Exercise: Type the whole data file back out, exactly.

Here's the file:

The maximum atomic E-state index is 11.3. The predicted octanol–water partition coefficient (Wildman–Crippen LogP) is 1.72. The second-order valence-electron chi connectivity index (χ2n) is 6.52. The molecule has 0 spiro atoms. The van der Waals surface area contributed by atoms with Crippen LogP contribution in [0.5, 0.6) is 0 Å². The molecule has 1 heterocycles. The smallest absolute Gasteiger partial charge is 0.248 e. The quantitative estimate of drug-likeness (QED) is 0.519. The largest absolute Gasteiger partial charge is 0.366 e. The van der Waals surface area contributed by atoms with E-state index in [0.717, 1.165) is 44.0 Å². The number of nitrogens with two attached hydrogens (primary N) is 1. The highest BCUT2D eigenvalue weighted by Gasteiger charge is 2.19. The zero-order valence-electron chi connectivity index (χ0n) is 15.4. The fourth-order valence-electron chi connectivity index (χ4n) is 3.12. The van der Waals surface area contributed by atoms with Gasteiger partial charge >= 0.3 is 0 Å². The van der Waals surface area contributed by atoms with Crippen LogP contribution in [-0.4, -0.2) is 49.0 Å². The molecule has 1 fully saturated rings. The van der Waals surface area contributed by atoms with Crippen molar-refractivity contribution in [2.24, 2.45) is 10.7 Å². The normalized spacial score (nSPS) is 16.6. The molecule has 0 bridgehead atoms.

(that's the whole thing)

The maximum atomic E-state index is 11.3. The predicted octanol–water partition coefficient (Wildman–Crippen LogP) is 1.72. The second-order valence-electron chi connectivity index (χ2n) is 6.52. The molecule has 0 spiro atoms. The van der Waals surface area contributed by atoms with Crippen LogP contribution in [0.5, 0.6) is 0 Å². The molecule has 1 heterocycles. The smallest absolute Gasteiger partial charge is 0.248 e. The quantitative estimate of drug-likeness (QED) is 0.519. The largest absolute Gasteiger partial charge is 0.366 e. The van der Waals surface area contributed by atoms with E-state index in [0.717, 1.165) is 44.0 Å². The number of nitrogens with two attached hydrogens (primary N) is 1. The highest BCUT2D eigenvalue weighted by Gasteiger charge is 2.19. The zero-order valence-electron chi connectivity index (χ0n) is 15.4. The fourth-order valence-electron chi connectivity index (χ4n) is 3.12. The van der Waals surface area contributed by atoms with Gasteiger partial charge >= 0.3 is 0 Å². The van der Waals surface area contributed by atoms with Crippen LogP contribution in [-0.4, -0.2) is 49.0 Å². The molecule has 1 fully saturated rings. The van der Waals surface area contributed by atoms with Crippen molar-refractivity contribution in [2.24, 2.45) is 10.7 Å². The normalized spacial score (nSPS) is 16.6. The molecule has 0 bridgehead atoms.